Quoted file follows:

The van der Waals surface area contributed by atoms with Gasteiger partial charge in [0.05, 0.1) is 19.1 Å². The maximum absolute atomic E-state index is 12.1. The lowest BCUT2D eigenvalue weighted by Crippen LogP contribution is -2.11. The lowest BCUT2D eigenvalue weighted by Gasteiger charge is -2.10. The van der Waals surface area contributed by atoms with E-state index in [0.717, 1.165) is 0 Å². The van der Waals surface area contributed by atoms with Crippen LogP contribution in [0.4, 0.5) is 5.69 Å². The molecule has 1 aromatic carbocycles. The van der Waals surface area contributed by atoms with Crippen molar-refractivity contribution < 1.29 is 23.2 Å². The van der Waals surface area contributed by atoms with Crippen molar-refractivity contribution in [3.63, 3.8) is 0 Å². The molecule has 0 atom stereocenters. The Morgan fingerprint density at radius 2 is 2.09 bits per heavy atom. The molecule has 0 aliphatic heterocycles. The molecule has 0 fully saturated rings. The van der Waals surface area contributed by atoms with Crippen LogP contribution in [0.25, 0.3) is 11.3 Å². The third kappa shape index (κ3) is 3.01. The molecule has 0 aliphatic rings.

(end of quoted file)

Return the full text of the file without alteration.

The van der Waals surface area contributed by atoms with Gasteiger partial charge in [0.05, 0.1) is 19.1 Å². The maximum absolute atomic E-state index is 12.1. The lowest BCUT2D eigenvalue weighted by Crippen LogP contribution is -2.11. The lowest BCUT2D eigenvalue weighted by Gasteiger charge is -2.10. The van der Waals surface area contributed by atoms with E-state index in [0.717, 1.165) is 0 Å². The van der Waals surface area contributed by atoms with Crippen LogP contribution in [0.4, 0.5) is 5.69 Å². The molecule has 1 aromatic carbocycles. The van der Waals surface area contributed by atoms with Crippen molar-refractivity contribution < 1.29 is 23.2 Å². The van der Waals surface area contributed by atoms with Crippen molar-refractivity contribution in [3.63, 3.8) is 0 Å². The molecule has 0 atom stereocenters. The Morgan fingerprint density at radius 2 is 2.09 bits per heavy atom. The molecule has 0 aliphatic heterocycles. The molecule has 0 fully saturated rings. The van der Waals surface area contributed by atoms with Crippen LogP contribution in [0.25, 0.3) is 11.3 Å². The third kappa shape index (κ3) is 3.01. The molecule has 0 aliphatic rings.